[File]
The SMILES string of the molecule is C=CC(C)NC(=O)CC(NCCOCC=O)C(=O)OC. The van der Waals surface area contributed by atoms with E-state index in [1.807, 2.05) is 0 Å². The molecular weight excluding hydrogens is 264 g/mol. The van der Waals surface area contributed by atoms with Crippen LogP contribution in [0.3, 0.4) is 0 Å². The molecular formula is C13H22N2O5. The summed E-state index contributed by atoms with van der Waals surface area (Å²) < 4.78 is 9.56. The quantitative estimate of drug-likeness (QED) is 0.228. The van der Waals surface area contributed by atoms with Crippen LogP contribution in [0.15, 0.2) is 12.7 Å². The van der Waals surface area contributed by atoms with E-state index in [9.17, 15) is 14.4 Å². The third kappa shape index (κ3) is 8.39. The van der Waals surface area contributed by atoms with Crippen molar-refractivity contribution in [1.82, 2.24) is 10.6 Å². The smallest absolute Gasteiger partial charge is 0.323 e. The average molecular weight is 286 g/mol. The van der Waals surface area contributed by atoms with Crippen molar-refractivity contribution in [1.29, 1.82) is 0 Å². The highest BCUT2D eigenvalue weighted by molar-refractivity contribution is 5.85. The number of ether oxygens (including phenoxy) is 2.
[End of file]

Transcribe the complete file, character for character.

The SMILES string of the molecule is C=CC(C)NC(=O)CC(NCCOCC=O)C(=O)OC. The van der Waals surface area contributed by atoms with E-state index in [1.807, 2.05) is 0 Å². The molecular weight excluding hydrogens is 264 g/mol. The van der Waals surface area contributed by atoms with Crippen LogP contribution in [0.3, 0.4) is 0 Å². The molecular formula is C13H22N2O5. The summed E-state index contributed by atoms with van der Waals surface area (Å²) < 4.78 is 9.56. The quantitative estimate of drug-likeness (QED) is 0.228. The van der Waals surface area contributed by atoms with Crippen LogP contribution in [0.15, 0.2) is 12.7 Å². The van der Waals surface area contributed by atoms with E-state index in [9.17, 15) is 14.4 Å². The third kappa shape index (κ3) is 8.39. The van der Waals surface area contributed by atoms with Crippen molar-refractivity contribution in [1.82, 2.24) is 10.6 Å². The smallest absolute Gasteiger partial charge is 0.323 e. The average molecular weight is 286 g/mol. The van der Waals surface area contributed by atoms with Crippen molar-refractivity contribution in [1.29, 1.82) is 0 Å². The highest BCUT2D eigenvalue weighted by molar-refractivity contribution is 5.85. The number of ether oxygens (including phenoxy) is 2.